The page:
Nothing is off-limits in New York real estate and, yes, that includes sidewalks and streets. In fact, these curb-side properties are often sold to developers who want to take on private ownership for any number of reasons.
Though some are outraged on principle — “These are atrocious giveaways to real-estate companies simply looking to reap big profits,” as New York Communities for Change’s Jonathan Westin told the New York Post — the city makes a pretty penny off the deals and believes its a win-win.
Over the past four years alone, nine street sales netted the city about $35 million. So what’s in it for the developers? Less headaches apparently.
The Durst Organization bought two streets in Queens near their Halletts Point development (and about 25 percent of the units are deemed affordable) because, it seems, they weren’t confident the city would uphold maintenance to the waterfront.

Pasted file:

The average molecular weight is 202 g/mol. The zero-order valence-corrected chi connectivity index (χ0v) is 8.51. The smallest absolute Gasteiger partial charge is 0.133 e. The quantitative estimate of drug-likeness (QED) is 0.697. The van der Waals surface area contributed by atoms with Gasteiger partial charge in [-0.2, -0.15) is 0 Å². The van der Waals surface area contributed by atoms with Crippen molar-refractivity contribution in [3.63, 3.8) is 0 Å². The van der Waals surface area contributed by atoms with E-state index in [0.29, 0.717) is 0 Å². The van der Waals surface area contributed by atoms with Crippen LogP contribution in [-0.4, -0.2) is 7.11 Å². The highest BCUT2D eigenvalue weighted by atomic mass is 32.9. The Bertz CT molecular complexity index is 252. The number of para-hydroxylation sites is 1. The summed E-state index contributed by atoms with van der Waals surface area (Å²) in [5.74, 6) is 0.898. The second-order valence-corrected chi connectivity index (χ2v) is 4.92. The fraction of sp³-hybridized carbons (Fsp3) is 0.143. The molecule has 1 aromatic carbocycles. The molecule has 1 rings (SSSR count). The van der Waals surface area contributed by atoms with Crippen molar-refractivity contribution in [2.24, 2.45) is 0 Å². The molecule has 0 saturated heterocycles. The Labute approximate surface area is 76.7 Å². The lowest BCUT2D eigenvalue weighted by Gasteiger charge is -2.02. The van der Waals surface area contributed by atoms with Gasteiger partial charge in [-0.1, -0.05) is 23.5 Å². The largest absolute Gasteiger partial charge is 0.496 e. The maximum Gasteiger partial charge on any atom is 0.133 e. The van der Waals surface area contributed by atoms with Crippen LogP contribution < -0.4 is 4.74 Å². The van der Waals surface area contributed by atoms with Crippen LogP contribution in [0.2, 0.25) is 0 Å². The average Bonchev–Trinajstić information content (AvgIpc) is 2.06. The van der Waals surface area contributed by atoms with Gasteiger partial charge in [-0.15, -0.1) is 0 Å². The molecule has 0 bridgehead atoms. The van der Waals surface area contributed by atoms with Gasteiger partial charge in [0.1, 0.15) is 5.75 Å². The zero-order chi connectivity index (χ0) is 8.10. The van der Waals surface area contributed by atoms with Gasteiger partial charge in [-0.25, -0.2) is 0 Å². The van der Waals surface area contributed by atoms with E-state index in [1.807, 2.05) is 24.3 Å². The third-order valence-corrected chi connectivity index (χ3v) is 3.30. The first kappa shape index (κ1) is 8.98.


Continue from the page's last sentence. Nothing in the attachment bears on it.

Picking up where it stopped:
“We paid the city $1 million to open up and fix and maintain their streets so the community has access to waterfront,” Durst’s Jordan Barowitz told the Post.
Even the city agrees it’s just better that way: “This is a multi-agency effort whereby vacant city-owned land is put to better use,” said a spokesperson at the city Law Department.
[NYP] — E.K. Hudson